A mink at a farm in Jutland. Photo: Asger Ladefoged/Ritzau Scanpix
Nicholas Kühn Hove, the head of emergency preparedness at the Danish Veterinary and Food Administration said in a press statement that samples from the animals had been sent to be tested at Denmark's infectious diseases agency SSI over the weekend, after some of the animals displayed symptoms.
At the same time, the farm was immediately quarantined.
“When there was a suspicion of infection among the minks over the weekend, we placed immediate restrictions on the mink farm,” he said. “No animals, and only a few employees, were able to go in and out.”
According to Reuters, 11,000 animals at the farm will now be slaughtered under the precautionary principle.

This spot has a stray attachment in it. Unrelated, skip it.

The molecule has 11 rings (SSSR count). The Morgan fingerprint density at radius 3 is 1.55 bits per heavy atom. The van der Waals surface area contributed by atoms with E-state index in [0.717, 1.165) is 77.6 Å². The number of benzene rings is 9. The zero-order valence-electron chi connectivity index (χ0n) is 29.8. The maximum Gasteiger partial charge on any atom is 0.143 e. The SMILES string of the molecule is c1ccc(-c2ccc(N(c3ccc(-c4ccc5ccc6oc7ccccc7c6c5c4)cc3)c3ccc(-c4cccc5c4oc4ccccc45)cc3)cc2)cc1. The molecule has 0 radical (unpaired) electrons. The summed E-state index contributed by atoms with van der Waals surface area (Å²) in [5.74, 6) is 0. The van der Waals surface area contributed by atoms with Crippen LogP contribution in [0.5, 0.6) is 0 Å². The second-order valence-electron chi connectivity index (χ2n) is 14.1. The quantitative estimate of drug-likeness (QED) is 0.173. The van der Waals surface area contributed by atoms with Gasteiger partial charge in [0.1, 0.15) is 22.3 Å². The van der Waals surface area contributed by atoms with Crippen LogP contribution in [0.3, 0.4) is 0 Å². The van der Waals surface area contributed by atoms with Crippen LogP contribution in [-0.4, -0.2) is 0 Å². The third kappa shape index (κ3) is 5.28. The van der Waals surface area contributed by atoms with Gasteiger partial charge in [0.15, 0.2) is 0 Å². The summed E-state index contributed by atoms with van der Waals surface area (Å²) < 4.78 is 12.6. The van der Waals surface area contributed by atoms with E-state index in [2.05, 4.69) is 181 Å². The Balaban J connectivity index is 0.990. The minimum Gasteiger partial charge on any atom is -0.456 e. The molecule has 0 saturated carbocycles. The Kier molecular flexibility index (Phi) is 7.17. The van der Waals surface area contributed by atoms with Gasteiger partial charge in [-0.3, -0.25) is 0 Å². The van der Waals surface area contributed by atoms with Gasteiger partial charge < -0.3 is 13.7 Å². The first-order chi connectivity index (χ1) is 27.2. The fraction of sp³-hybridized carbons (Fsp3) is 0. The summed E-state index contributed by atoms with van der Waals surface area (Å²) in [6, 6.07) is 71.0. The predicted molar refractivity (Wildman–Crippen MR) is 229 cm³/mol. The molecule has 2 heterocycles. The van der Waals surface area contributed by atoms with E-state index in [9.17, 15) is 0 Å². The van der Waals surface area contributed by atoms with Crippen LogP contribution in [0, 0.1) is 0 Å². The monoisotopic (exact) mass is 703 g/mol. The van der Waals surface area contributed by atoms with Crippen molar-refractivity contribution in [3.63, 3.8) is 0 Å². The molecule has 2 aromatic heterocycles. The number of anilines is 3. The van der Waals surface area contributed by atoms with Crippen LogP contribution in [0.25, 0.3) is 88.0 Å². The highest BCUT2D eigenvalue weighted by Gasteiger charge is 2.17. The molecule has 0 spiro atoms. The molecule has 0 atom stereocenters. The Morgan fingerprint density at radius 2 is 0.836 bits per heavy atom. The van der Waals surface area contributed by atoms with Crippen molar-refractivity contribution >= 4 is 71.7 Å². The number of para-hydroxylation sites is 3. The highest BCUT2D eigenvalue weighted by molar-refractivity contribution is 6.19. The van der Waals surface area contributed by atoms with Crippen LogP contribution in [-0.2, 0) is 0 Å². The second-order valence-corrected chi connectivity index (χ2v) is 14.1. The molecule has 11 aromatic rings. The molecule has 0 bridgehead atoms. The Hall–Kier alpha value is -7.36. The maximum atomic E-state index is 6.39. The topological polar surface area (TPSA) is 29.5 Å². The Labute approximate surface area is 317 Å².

These are the first recorded cases of coronavirus infection at a Danish mink farm, although two mink farms in The Netherlands had animals test positive in April.
In a press statement, the Danish mink breeders' association, said that they believed that the mink must have been infected by a human who had contracted the virus.
“The infection was probably carried into the farm by the owner or an employee,” they wrote. “Danish Mink breeders are in close dialogue with the authorities, and have been so since the first Dutch case in mid-April.
According to TV2 Nord, a person associated with the farm has also tested positive.
According to the Veterinary and Food Administration, animals do not play a significant role in the spread of coronavirus.
“There is still no indication that pets play a role in the spread of covid-19 to humans,” a spokesperson told TV2.